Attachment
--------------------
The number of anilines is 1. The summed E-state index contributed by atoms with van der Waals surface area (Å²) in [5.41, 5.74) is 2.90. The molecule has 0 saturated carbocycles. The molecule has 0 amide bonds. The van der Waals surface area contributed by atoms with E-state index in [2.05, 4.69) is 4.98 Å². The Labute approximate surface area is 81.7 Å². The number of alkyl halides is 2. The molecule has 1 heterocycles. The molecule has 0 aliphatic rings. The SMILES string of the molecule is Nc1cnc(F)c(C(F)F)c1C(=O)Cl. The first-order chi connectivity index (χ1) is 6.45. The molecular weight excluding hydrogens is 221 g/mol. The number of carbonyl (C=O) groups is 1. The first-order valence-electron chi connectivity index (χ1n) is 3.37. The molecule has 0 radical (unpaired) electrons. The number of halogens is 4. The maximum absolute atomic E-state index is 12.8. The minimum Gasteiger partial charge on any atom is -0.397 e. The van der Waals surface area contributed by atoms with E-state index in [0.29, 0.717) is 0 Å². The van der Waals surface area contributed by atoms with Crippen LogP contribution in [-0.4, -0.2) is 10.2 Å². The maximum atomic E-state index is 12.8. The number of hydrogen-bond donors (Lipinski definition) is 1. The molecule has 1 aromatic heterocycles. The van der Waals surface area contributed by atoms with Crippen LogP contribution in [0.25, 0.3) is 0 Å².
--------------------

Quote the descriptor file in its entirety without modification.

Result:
The number of anilines is 1. The summed E-state index contributed by atoms with van der Waals surface area (Å²) in [5.41, 5.74) is 2.90. The molecule has 0 saturated carbocycles. The molecule has 0 amide bonds. The van der Waals surface area contributed by atoms with E-state index in [2.05, 4.69) is 4.98 Å². The Labute approximate surface area is 81.7 Å². The number of alkyl halides is 2. The molecule has 1 heterocycles. The molecule has 0 aliphatic rings. The SMILES string of the molecule is Nc1cnc(F)c(C(F)F)c1C(=O)Cl. The first-order chi connectivity index (χ1) is 6.45. The molecular weight excluding hydrogens is 221 g/mol. The number of carbonyl (C=O) groups is 1. The first-order valence-electron chi connectivity index (χ1n) is 3.37. The molecule has 0 radical (unpaired) electrons. The number of halogens is 4. The maximum absolute atomic E-state index is 12.8. The minimum Gasteiger partial charge on any atom is -0.397 e. The van der Waals surface area contributed by atoms with E-state index in [0.29, 0.717) is 0 Å². The van der Waals surface area contributed by atoms with Crippen LogP contribution in [-0.4, -0.2) is 10.2 Å². The maximum atomic E-state index is 12.8. The number of hydrogen-bond donors (Lipinski definition) is 1. The molecule has 1 aromatic heterocycles. The van der Waals surface area contributed by atoms with Crippen LogP contribution in [0.25, 0.3) is 0 Å².